charter change

DILG gives House panel over 555,000 signatures backing ‘surgical’ amendments to Constitution

Mara Cepeda
DILG gives House panel over 555,000 signatures backing ‘surgical’ amendments to Constitution

CHA-CHA. DILG Undersecretary Jonathan Malaya submits to lawmakers the signatures of Filipinos backing charter change on January 13, 2021.

Photo courtesy of DILG

Several economists also tell lawmakers that now is the time to pursue charter change to speed up the country's economic recovery amid a pandemic
DILG gives House panel over 555,000 signatures backing ‘surgical’ amendments to Constitution

The Department of the Interior and Local Government (DILG) turned over to a House panel signatures of 555,610 Filipinos who the government said are open to “surgical amendments” of the 1987 Constitution. 

DILG Undersecretary Jonathan Malaya, who oversees the Duterte government’s federalism campaign, formally submitted the signatures to the House committee on constitutional amendments on Wednesday, January 13.

DILG gives House panel over 555,000 signatures backing ‘surgical’ amendments to Constitution

Malaya said the DILG was able to collect the signatures after conducting roadshows in 72 out of the 81 provinces nationwide just before the coronavirus pandemic hit the Philippines in 2020.

“I think there is strong public support for the surgical amendments to the Constitution. And we saw this, we did the campaign on the ground. We did activities down to the barangay level, Mr Chairman, that’s why we were able to raise all of these signatures,” said Malaya.

He said the DILG is confident legislators can easily verify for themselves the identities of Filipinos who gave their signatures.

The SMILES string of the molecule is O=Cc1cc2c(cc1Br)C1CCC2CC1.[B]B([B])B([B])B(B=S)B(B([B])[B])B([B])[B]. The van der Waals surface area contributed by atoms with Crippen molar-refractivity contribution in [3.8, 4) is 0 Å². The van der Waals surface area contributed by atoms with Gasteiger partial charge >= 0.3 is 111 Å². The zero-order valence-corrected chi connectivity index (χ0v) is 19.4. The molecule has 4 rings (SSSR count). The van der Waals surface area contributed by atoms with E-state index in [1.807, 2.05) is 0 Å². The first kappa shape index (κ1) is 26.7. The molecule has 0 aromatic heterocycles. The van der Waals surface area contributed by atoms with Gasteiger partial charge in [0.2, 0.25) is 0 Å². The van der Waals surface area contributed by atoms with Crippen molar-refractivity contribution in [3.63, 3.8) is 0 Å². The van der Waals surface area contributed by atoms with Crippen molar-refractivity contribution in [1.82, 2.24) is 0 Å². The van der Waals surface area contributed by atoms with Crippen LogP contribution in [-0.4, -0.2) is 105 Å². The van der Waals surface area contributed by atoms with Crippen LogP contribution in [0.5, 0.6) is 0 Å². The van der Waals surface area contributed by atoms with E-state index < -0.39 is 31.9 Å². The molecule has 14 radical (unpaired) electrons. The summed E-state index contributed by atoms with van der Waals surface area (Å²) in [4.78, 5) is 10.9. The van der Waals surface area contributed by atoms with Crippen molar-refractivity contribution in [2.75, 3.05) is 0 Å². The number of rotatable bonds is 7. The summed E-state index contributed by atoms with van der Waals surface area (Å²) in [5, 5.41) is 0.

Malaya said the DILG had to stop holding physical events for its push for federalism – a campaign promise by President Rodrigo Duterte – in February last year due to the pandemic. 

Three months later, the department revived its campaign by gathering signatures from Filipinos online to press lawmakers to back Cha-Cha. At the time, Cha-Cha hearings in the House were stalled to give way to pandemic response efforts. 

The Duterte government has lobbied to get support for various amendments to the Constitution in the past, including empowering regional development councils, banning turncoatism, limiting political dynasties, and opening up the national economy to foreign investments.

But in this latest push for Cha-Cha in the House, Speaker Lord Allan Velasco wants only the restrictive economic provisions amended. He told his allies not to touch any of the political provisions, but other lawmakers and observers have warned that once the Constitution is open to amendments, all provisions are fair game, including term limits.

Velasco’s Resolution of Both Houses No. 2 proposes to add the phrase “unless otherwise stated by law” to the Constitution’s economic provisions.

This would give Congress the power to pass laws that can relax the current restrictions on foreign investors. Velasco said doing so would help address the crippling effects of the COVID-19 pandemic on the Philippine economy. 

Still, critics are wary of lawmakers’ true intentions to amend the Constitution this close to the next presidential elections in 2022. 

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Time for Cha-Cha?

During the hearing, economists Gerardo Sicat and former National Economic and Development Authority chief Ernesto Pernia agreed that now is the time to pursue constitutional amendments to help cushion the effects of the COVID-19 crisis.